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The Triangle Mystique

Discovering the key ingredients in the Research Triangle’s ecosystem has become one of the great quests in economic development.

Novan's new Hopson Road facility. -- LLM Design

Delegations from abroad and from other states routinely come seeking clues to the region’s success. Journalists have praised the area’s accomplishments. Various kinds of companies have scouted and joined our community.

But what exactly makes this ecosystem go? If it could be boiled down to one or two words, what would that be?

To step back for just a moment from this mystery, the company we work with, Longfellow Real Estate Partners, is one of those that relatively recently "discovered" and enthusiastically entered the Triangle mix. We’re interested in the life sciences and technology and the region stood out along with only a handful of other markets as particularly promising.

The assets that make the Triangle attractive to us and many others include -- perhaps even start with -- its four research universities. Longfellow, for example, has teamed up with Duke University to develop the mixed-use Durham Innovation District.

Report shows Triangle companies doing well

The breakthroughs emerging from these universities have the potential to save lives, create jobs and launch new companies. That’s where funding comes in. A recent report shows Triangle companies doing well and positioned to continue, with funding coming from within North Carolina as well as, for example, New York, California, China, Israel and Japan.

New companies, in turn, need talent to succeed. That talent might also flow out of universities or community colleges. Or from the hundreds of other life sciences companies in and around the Triangle. Or from out of town, with executives willing to relocate in part because of the Triangle’s quality of life and affordability.

Longfellow provides a complementary product and service to our Triangle partners - allowing partner companies to focus on their science or technology while we focus on providing the real estate for their next innovation.  For example, Liquidia Technologies, which has roots in university research, three years ago spun out a company called Envisia Therapeutics. Liquidia makes its home in our Keystone Technology Park, and we recently placed an expanding Envisia in another Longfellow community, Royal Center and Exchange Place.

For us, that’s proof of the Triangle ecosystem working on all of its major cylinders. And it’s not an isolated case. In October, we helped move fast-growing Novan, Inc. into a new corporate headquarters and manufacturing facility on Hopson Road in RTP.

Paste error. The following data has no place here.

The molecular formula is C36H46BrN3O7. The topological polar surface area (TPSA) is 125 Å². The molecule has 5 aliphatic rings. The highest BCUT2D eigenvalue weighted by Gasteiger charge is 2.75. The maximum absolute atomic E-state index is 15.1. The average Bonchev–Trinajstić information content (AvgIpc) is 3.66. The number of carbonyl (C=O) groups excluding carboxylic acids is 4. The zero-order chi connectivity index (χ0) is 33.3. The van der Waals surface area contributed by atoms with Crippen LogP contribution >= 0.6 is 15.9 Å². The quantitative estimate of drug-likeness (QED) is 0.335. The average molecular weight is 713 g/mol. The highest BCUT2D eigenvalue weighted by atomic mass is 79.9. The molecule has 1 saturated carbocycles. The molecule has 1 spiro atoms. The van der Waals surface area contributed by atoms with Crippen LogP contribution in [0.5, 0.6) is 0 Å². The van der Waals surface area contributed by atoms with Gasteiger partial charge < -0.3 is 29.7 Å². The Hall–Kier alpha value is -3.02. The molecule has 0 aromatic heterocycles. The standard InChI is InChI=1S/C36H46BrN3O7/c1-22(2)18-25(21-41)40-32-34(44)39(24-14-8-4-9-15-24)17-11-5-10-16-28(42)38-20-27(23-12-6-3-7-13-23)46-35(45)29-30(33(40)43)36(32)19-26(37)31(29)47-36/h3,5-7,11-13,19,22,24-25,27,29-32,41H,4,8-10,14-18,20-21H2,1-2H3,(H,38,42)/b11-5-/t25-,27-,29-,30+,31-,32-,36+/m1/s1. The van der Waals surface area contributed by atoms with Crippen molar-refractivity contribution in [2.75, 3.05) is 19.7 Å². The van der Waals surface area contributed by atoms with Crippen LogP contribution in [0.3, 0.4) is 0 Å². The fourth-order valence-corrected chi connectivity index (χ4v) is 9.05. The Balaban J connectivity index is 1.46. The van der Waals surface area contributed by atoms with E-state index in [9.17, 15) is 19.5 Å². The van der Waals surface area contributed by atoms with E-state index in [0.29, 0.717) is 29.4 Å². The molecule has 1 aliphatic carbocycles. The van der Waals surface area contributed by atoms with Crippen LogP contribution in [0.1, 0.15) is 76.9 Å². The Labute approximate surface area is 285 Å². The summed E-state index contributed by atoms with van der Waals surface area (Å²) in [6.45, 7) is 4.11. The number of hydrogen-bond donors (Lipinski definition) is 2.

Board Chairman Bob Ingram, a legendary former GSK exec now with Hatteras Venture Partners, spoke at the ribbon cutting as did U.S. Sen. Richard Burr. In celebrating Novan’s growth, both leaders cited the formidable musculature the Triangle ecosystem has developed over the decades in terms of research, funding and working as a team. But both men also noted that maintaining that musculature requires vigilance. And that brings us back to those key ingredients.

Talent, change define Triangle's growth

The life science sector has changed dramatically since the days when a few giants straddled the field. Giants remain and continue to do big things, but smaller companies are driving considerable innovation. Collaborations with universities to help identify and commercialize promising research are different and more frequent than when the Research Triangle was coming into its own decades ago.

Our ecosystem’s key ingredients then, the ones that may go overlooked, are talent and evolution. Change is inevitable but that doesn’t mean all people or all regions are ready or willing to deal with it. The Triangle has proven it is up to the challenges posed not only by the ups, downs and trends of any major industry but its talented workforce adapts quickly and those adaptations are often at the cutting edge of innovation.

The Research Triangle area is also fortunate to have invested leaders like Bob Ingram, reliable business resources like the North Carolina Biotechnology Center, NCBIO and the Council for Entrepreneurial Development, loadbearing infrastructure like our universities and -- increasingly -- the indefatigable energy of entrepreneurs.

When we collaborate with a partner company to move or expand in order to meet its needs, we’re collaborating with this exceptional region’s talented workforce and leaders to keep North Carolina innovation rolling. 

Adam Sichol is managing partner and Jessica Brock a managing director at Longfellow Real Estate Partners.

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